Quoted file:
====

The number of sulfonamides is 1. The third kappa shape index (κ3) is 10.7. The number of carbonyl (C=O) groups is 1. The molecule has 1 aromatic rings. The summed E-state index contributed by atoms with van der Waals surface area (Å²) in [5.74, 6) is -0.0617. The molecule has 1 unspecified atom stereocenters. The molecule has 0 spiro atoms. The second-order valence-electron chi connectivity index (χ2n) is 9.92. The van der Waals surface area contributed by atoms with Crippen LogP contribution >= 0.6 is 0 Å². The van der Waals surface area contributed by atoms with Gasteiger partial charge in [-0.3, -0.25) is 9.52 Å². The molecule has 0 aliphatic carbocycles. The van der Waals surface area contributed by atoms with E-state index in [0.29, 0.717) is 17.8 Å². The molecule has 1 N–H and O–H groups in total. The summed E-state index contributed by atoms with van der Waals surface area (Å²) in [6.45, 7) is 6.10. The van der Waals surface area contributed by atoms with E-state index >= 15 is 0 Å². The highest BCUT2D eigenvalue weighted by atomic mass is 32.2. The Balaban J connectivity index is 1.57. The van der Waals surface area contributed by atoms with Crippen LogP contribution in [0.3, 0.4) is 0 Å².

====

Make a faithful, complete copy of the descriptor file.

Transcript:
The number of sulfonamides is 1. The third kappa shape index (κ3) is 10.7. The number of carbonyl (C=O) groups is 1. The molecule has 1 aromatic rings. The summed E-state index contributed by atoms with van der Waals surface area (Å²) in [5.74, 6) is -0.0617. The molecule has 1 unspecified atom stereocenters. The molecule has 0 spiro atoms. The second-order valence-electron chi connectivity index (χ2n) is 9.92. The van der Waals surface area contributed by atoms with Crippen LogP contribution >= 0.6 is 0 Å². The van der Waals surface area contributed by atoms with Gasteiger partial charge in [-0.3, -0.25) is 9.52 Å². The molecule has 0 aliphatic carbocycles. The van der Waals surface area contributed by atoms with E-state index in [0.29, 0.717) is 17.8 Å². The molecule has 1 N–H and O–H groups in total. The summed E-state index contributed by atoms with van der Waals surface area (Å²) in [6.45, 7) is 6.10. The van der Waals surface area contributed by atoms with E-state index >= 15 is 0 Å². The highest BCUT2D eigenvalue weighted by atomic mass is 32.2. The Balaban J connectivity index is 1.57. The van der Waals surface area contributed by atoms with Crippen LogP contribution in [0.3, 0.4) is 0 Å².